An ancient marble head of Nero, the infamous Roman Emperor. The newly deciphered poem, from Oxyrhynchus Egypt, shows his second wife, Poppaea Sabina, turning…Read More »
into a goddess, ascending into heaven. Curiously the poem was written nearly 200 years after Nero died leaving researchers with a mystery - why would someone in Egypt compose or copy a poem like this so long after Nero's death? Less «
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Credit: Image courtesy the Yorck Project, in public domain.
This 16th-century painting, now in the Musée d'Art et d'Histoire in Geneva, depicts Poppaea Sabina, the name of the artist is unknown. Poppaea was a controversial…Read More »
figure in the Roman world and very few ancient representations of her have survived. The newly deciphered 1,800 year-old poem shows her turning into a goddess. Why someone would compose or copy it nearly 200 years after her death is unknown. Less «
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Decoding a Poem
Credit: Image courtesy Egypt Exploration Society.
This papyrus leaf has 42 lines of Greek text on each side. It contains a poem deifying Poppaea Sabina, the second wife of Nero, the infamous Roman emperor.…Read More »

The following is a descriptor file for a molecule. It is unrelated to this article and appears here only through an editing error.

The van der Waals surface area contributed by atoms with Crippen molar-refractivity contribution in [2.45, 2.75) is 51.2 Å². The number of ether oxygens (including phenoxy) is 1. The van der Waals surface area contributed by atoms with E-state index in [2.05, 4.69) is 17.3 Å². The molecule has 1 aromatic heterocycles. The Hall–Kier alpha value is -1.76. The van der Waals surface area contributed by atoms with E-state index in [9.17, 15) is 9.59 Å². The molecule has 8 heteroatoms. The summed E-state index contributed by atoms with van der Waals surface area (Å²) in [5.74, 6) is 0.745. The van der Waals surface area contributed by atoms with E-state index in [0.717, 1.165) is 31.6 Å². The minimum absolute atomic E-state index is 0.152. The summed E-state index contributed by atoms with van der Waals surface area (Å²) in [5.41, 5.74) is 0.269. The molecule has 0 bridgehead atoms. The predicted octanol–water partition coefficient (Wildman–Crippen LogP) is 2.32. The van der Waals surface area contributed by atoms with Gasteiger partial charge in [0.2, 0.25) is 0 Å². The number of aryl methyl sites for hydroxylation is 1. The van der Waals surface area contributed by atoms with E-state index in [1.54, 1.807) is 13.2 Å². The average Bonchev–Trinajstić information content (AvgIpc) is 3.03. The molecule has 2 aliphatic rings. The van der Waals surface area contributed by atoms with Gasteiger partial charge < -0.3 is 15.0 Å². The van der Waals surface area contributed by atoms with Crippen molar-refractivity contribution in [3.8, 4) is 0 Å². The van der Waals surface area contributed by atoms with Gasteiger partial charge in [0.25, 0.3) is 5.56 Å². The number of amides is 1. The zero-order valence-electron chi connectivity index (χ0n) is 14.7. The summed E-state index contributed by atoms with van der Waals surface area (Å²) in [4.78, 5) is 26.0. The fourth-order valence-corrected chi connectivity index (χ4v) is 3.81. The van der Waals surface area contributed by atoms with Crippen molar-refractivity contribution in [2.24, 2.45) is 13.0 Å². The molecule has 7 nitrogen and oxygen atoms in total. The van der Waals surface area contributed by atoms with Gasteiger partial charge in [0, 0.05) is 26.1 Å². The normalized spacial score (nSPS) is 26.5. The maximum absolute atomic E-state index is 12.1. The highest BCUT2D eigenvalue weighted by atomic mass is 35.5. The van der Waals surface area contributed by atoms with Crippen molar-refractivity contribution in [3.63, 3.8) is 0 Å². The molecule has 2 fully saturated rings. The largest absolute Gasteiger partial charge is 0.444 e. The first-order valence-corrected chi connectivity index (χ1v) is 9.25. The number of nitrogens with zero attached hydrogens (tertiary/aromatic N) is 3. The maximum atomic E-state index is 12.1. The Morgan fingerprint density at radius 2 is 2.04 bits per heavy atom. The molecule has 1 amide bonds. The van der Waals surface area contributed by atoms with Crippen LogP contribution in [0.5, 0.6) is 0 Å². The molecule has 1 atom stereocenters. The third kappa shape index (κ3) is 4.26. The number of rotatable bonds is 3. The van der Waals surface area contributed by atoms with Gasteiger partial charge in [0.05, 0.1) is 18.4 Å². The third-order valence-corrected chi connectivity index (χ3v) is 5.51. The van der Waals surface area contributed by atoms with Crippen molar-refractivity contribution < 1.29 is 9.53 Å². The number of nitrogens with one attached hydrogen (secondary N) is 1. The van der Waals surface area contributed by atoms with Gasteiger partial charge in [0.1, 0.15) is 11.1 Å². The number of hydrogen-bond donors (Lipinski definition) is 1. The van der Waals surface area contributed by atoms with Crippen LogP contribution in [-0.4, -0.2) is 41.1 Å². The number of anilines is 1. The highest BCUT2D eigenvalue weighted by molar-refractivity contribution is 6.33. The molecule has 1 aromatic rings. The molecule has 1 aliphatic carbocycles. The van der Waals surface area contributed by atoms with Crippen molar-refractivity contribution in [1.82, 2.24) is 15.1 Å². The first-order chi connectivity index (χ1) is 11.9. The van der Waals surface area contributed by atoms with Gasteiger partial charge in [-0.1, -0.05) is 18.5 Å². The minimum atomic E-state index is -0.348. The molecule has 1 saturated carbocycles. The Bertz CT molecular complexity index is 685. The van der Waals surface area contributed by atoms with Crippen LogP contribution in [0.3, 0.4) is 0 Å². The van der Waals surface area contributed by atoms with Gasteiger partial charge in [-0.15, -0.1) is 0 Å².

The papyrus was found at Oxyrhynchus in Upper Egypt. Less «
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Credit: Image courtesy Egypt Exploration Society
The back of the newly deciphered papyrus. It wasn't unusual in the ancient world for texts to be written on both sides.
Ancient writers say that Nero (shown here as a young man) killed his own mother, Agrippina, and his first wife Octavia. He is also said to have killed…Read More »
his wife Poppaea Sabina herself with a kick to her stomach while she was pregnant. Less «
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Owen Jarus writes about archaeology and all things about humans' past for Live Science. Owen has a bachelor of arts degree from the University of Toronto and a journalism degree from Ryerson University. He enjoys reading about new research and is always looking for a new historical tale.